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4 Pro MTB Tips for riding mud, wet roots, & off-camber

 

You can learn a lot from studying the best riders in the world. Unfortunately, it’s easy to get caught up in the excitement of watching them ride and not take away anything.

This is my favorite race run video of all time! On his run at the 2011 World Championships, Danny Hart puts on a cornering, vision, mud riding, and balance clinic for you.

Let me teach you how to study a rider, not simply watch them.

For learning purposes, you want to focus on one skill the rider is using (or even one body part such as their head). It’s easy to get caught up in the action and end up focusing on nothing in particular. Have the remote ready to rewind!

Then watch the video again focusing on a different skill.

Here are 4 pro mud, wet roots, and off-camber riding tips Danny uses from start to finish.

 

  1. Follow the water: Try and stay in the little stream running down the trail. The water cleans your tires as that is where the trail has the most traction (less mud). When your tires pack with mud your traction deteriorates and your wheels triple in weight, forcing you to work much harder.
  2. Stay above your bike: Watch Danny’s hips, he keeps them vertically above his bottom bracket. He leans his bike but not his body, when you lean with the bike you change the vertical pressure on your tires to sideways pressure, pushing your bike away from you! This is riding in Balance!
  3. Work with the trail to create as much traction as possible: Notice how Danny uses the ruts in corners as short but steep berms. Again, that is where the water is running too. When the corner lacks ruts for traction Danny drops and weights his outside foot to create more traction.
  4. Look ahead! I know I mentioned this above, but this is even more crucial when the trail gets slick, is off-camber and/or filled with tree roots! The urge to look down at the roots is strong. Fight that urge. Looking down will make you go down on off-camber, wet roots and/or mud. As always, proper vision technique is the number one skill.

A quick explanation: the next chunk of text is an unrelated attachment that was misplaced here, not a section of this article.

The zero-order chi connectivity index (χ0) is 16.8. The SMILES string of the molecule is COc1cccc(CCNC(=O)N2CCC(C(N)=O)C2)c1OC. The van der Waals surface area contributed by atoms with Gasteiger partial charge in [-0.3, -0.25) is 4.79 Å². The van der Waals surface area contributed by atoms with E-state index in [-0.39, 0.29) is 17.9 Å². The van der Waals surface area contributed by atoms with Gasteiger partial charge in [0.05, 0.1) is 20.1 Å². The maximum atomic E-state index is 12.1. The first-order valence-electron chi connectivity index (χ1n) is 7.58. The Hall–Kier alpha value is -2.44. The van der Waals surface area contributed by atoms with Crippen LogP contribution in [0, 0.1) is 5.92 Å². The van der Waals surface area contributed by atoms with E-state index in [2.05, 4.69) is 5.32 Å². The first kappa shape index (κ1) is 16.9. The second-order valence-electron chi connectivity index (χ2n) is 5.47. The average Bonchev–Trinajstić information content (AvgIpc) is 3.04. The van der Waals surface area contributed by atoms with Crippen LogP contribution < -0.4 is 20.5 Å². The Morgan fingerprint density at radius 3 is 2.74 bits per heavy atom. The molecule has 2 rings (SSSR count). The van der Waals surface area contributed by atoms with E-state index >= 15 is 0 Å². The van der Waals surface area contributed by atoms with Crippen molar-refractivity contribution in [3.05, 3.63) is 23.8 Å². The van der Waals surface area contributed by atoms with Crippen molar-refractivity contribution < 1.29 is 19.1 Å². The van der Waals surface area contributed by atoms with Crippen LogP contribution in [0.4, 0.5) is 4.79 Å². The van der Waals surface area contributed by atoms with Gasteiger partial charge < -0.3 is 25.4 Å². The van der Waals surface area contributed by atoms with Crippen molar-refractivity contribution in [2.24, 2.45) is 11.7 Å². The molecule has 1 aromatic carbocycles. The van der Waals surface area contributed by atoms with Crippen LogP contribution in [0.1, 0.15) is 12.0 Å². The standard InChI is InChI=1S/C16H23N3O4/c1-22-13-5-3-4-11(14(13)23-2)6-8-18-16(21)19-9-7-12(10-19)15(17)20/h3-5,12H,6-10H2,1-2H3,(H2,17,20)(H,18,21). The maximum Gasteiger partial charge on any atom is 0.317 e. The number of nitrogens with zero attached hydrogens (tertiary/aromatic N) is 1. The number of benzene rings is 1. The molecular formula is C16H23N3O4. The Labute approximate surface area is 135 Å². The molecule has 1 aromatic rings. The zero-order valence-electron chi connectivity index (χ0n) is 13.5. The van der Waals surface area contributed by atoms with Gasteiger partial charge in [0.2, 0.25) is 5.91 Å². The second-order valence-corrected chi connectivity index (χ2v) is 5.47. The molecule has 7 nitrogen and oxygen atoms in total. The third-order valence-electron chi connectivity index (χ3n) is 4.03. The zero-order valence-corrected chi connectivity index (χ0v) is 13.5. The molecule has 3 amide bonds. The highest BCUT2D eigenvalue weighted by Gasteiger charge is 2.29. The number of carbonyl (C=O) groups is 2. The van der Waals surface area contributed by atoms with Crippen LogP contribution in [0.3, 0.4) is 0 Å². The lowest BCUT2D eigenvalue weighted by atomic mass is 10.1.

Things to watch: at 34 seconds into the video (as he rounds a corner around a lift tower), he clearly drops his outside foot for traction and balance. He does the same at 45 seconds on a steep, off-camber corner full of tree roots.
Pause the video at these points if you like.

 

He has the near-perfect mix of dropping and weighting his outside foot in sketchy corners and keeping his feet level in the deeply rutted corners where dropping his outside foot may also result in the pedal hitting the edge of the rut. 

Throughout his run, he stays in balance with his weight over the bottom bracket while looking ahead (he has a long visor on his helmet, you always see his face, not the top of the visor). He also leans his bike but not his body thus keeping his center of mass over his bottom bracket.

Except, when he doesn’t!

At 1:10 into the video, he decides to put his inside foot down and gets a little off-balance leaning into the turn. Watch what ensues! Then watch him go back to PERFECT body position at 1:13. Pausing it at 1:13 gives it the best angel from behind: bike leaned a bit into the hill, hips over his bottom bracket – perfect! 

Let me know below what you think about the concept of using videos of top athletes to showcase the correct execution of skills.

Here is to a great 2020 and your best year on the trails yet! 

Please share this article with anyone you think may benefit and feel free to call or e-mail with any questions.

Cheers
Gene